By the beginning of the twentieth century, coffee drinking was no longer a luxury. Melitta Bentz and her husband, Hugo, were among the many people who had recently started to drink it daily, with their breakfast or with cakes and while chatting in the afternoon.
However, Melitta’s enjoyment was marred by the trials and tribulations of brewing a cup. The percolators were prone to over-brew the coffee, espresso-type machines at the time tended to leave grounds in the drink, and linen filter bags were tiresome to clean.
She was sure that there must be a better way. She started experimenting and, in the end, her homework paid off – or perhaps that should be her son’s homework paid off!
Her solution involved using a nail to poke holes in the bottom of a brass cup and lining it, not with a linen bag but with a sheet of blotting paper from her eldest son’s school notebook.
The results were outstanding. Not only did the coffee taste significantly more aromatic, there were no more grounds in the bottom of the cup, and preparation was fast and simple. There was no bag to wash as you simply threw the used ‘blotting’ paper away.
Melitta decided to set up a business and, on 20 June 1908, The Kaiserliche Patentamt (Imperial Patent Office) granted her a patent . On 15 December 1908, she registered her own company “M. Bentz”, for the sale of coffee filters with the trade office in Dresden. Her starting capital was 72 Reichsmark cents. The company headquarters was a room in her apartment.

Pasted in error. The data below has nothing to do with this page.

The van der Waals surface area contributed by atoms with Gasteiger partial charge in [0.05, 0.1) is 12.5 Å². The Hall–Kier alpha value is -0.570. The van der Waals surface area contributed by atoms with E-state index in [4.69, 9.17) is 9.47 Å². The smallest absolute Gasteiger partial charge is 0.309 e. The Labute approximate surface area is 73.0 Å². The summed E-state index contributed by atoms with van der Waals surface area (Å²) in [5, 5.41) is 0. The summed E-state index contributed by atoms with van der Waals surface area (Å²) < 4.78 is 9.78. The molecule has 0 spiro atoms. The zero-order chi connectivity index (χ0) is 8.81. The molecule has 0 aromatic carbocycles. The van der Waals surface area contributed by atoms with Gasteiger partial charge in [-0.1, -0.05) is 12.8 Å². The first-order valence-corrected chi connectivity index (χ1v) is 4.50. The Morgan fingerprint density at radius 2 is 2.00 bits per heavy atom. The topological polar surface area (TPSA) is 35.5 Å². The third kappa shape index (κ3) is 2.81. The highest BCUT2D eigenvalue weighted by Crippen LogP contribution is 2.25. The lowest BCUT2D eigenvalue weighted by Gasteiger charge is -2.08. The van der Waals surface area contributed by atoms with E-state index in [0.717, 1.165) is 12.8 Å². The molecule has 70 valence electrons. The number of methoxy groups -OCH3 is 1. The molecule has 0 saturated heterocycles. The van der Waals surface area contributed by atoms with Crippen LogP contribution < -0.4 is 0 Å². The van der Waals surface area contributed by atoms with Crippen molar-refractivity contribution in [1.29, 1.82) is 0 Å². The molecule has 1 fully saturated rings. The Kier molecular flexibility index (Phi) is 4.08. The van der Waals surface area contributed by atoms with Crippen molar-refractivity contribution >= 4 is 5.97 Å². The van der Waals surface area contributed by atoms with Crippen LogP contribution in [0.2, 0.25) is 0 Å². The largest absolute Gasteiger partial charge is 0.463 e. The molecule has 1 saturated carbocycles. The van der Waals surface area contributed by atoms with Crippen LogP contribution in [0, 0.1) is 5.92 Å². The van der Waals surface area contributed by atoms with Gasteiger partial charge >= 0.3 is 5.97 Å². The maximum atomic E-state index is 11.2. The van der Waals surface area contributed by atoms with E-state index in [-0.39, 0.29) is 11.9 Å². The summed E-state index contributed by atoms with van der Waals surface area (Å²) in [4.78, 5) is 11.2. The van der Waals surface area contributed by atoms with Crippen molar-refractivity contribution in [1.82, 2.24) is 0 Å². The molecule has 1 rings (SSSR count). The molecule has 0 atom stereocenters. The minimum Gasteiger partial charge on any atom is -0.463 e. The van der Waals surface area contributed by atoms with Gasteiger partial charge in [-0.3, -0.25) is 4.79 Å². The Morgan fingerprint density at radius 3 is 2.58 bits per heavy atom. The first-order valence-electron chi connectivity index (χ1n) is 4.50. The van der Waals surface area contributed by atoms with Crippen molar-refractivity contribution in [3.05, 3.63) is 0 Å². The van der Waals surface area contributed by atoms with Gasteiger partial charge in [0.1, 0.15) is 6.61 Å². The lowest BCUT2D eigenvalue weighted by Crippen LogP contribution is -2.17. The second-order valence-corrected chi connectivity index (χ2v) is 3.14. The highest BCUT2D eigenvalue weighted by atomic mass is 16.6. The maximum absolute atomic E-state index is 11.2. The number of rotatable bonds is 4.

After contracting a tinsmith to manufacture the devices, they sold 1,200 coffee filters at the 1909 Leipzig fair.
Her husband Hugo and their sons Horst and Willi were the first employees of the emerging company.
In the 1930s, Melitta revised the original filter, tapering it into the shape of a cone and adding ribs. This created a larger filtration area, allowing for improved extraction of the ground coffee.
In 1936, the widely recognised cone-shaped filter paper that fits inside the tapered filter top was introduced and the brand continued to grow.
And the moral is innovation comes from seeing things differently. What could you use in a different way to create something completely new?